The meeting took place in the Coliseum College Prep Academy auditorium. Three board members attended (Torres, Kakishiba and Harris) as well as over 150 adult education students and teachers as well as other supporters. The meeting took place in Spanish, Arabic and English and was facilitated by CCPA adult education students. There were people in attendance from many schools including: Korematzu, Allendale, La Escuelita, CCPA, CUES, Futures, ROOTS, Fruitvale, Lafayette, New Highland, Brookfield, Esperanza. During the meeting the adult students came out in force to present demands and speak to the necessity of these classes and more! The board members expressed support for adult education but made no commitments. The board members said that a decision will be made regarding this issue on May 22nd and invited all supporters of adult education to attend that meeting.
When explaining their decision to cut adult education classes, some board members stated that we must prioritize our children, that in Oakland we care about our children. Some of the greatest determinants of child success is the involvement of parents in their students’ education, and also the income levels of their families. Adult education classes keep parents involved in schools, allow them to get better jobs and learn the language that helps them support their children’s academics. There is no such thing as choosing between children and parents. It is both or neither.
The district has also tried to defer all responsibilities for these cuts to the state government’s decision transitioning adult education classes to community colleges. There are many complexities to the state situation, but it is clear that regardless of what decision is made in the next month at the state level, OUSD has a decision to make in our school district. They can prioritize these classes within their budget plans or they can cut them and not serve these communities. The OUSD budget is under the direct control of the school board and they can choose to fund these classes if they want to.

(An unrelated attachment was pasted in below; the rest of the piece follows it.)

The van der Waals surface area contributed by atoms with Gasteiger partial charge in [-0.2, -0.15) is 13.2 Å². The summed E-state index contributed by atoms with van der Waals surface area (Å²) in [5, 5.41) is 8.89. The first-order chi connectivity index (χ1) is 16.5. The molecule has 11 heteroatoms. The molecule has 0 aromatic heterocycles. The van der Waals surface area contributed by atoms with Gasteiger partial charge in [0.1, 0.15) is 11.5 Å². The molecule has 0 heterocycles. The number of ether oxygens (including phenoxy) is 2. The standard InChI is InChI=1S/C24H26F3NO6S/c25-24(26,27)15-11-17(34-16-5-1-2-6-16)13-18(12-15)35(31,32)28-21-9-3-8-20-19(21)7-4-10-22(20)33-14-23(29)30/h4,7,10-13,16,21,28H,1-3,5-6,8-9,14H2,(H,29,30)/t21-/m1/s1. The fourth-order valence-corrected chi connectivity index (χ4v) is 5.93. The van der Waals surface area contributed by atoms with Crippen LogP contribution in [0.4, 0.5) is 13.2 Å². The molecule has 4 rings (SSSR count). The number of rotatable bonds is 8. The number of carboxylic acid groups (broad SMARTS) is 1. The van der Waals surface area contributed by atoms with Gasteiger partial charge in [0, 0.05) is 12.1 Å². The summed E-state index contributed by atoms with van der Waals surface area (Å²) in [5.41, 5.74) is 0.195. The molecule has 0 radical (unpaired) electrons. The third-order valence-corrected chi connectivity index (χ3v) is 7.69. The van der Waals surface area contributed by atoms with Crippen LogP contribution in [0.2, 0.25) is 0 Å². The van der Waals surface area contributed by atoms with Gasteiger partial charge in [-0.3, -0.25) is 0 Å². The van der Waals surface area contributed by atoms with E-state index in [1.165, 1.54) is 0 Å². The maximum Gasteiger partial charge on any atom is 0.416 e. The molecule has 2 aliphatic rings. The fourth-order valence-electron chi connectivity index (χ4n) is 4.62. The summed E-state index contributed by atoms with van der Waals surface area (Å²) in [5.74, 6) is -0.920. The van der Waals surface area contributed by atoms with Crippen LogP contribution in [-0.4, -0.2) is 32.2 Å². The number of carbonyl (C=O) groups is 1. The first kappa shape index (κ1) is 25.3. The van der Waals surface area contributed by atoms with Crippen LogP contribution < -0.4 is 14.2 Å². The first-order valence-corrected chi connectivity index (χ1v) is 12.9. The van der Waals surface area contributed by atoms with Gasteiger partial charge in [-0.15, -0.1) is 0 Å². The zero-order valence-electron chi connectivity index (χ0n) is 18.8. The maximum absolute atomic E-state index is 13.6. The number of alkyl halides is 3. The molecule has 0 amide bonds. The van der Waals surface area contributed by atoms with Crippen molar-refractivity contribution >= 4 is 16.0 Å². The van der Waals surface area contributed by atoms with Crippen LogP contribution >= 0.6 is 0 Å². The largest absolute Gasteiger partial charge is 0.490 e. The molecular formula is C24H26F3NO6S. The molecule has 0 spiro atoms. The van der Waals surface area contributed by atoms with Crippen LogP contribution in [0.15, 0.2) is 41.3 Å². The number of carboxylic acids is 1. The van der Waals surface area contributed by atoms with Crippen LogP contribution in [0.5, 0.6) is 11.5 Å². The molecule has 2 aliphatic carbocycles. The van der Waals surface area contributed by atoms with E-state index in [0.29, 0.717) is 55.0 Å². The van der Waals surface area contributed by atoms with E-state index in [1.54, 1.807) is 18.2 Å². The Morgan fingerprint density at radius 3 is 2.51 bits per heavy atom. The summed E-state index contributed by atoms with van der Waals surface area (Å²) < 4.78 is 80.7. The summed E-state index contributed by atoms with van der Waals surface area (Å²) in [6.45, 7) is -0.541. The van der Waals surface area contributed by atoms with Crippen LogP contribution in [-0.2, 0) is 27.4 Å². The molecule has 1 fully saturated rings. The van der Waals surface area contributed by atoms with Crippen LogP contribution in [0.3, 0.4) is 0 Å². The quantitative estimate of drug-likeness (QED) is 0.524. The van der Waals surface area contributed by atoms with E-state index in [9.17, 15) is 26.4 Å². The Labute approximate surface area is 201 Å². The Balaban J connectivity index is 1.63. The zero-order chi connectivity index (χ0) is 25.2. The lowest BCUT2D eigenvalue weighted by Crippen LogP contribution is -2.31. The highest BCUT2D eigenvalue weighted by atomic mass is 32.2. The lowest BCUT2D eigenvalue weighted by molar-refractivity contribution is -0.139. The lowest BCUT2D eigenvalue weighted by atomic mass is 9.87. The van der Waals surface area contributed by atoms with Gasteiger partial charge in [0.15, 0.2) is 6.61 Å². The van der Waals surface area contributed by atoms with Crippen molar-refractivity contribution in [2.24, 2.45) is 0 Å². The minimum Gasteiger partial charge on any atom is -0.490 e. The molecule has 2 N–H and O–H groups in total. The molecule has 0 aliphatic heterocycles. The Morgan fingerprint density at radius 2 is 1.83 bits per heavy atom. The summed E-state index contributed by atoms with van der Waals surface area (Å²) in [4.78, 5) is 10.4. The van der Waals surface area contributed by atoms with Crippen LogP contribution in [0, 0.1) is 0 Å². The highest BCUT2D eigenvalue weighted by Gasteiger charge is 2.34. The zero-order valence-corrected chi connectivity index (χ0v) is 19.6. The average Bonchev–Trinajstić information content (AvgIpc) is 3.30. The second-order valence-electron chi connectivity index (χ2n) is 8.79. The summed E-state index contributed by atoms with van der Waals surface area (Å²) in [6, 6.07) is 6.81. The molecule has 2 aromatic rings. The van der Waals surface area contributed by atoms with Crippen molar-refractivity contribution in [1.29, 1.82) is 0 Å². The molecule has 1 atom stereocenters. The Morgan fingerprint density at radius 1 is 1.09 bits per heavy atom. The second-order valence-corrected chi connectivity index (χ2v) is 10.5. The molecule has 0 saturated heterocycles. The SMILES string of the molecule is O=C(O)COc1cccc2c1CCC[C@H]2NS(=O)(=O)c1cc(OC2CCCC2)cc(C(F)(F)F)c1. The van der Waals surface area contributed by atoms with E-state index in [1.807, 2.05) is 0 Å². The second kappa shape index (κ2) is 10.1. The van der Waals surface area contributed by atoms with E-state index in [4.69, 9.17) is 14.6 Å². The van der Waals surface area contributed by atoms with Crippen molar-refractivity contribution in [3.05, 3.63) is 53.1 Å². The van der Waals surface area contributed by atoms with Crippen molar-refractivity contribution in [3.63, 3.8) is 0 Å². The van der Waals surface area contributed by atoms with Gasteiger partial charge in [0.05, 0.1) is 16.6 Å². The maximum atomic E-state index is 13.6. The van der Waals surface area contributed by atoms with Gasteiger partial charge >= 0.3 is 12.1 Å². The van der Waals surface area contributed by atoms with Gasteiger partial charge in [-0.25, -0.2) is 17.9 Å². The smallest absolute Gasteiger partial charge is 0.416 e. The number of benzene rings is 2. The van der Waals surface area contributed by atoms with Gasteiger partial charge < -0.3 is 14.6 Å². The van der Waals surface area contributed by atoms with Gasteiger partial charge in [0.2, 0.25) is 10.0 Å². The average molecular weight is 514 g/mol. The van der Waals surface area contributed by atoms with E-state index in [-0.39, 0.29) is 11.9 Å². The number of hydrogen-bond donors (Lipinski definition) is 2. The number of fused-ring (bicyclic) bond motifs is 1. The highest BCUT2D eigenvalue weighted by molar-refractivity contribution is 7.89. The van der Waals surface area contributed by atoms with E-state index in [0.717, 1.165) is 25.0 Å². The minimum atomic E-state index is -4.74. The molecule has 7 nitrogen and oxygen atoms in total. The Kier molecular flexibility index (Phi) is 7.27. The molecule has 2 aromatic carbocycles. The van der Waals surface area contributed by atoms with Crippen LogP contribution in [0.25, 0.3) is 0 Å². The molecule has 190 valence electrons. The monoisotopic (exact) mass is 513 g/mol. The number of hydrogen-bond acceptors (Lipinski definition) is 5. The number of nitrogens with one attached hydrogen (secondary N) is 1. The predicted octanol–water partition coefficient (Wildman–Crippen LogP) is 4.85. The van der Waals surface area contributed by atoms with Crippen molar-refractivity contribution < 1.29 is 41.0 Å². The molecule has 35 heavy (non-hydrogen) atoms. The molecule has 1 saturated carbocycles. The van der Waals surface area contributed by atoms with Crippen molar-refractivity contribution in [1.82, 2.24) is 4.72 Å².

When asked what it would take to win this struggle, one student said that we need the “unity and power of all the other schools”. The students believe that, “it is our right and our obligation to learn in order to defend ourselves in this country” and for this reason have continued to fight and gain support. The students’ inspiring energy and commitment to this struggle has given renewed strength to the adult education teachers and K-12 teachers to fight for these adult education classes and for other needs in our schools.
It is clear to the students in the class that there is money in this district and there is money in this country, and they demand an answer to this question: “As documented and undocumented people in this country we pay taxes, where is that money going? They need to return to us some of what we contribute.”
Demands of the family Literacy students at CCPA:
Why save adult education?
Margarita Monteverde is an OUSD teacher.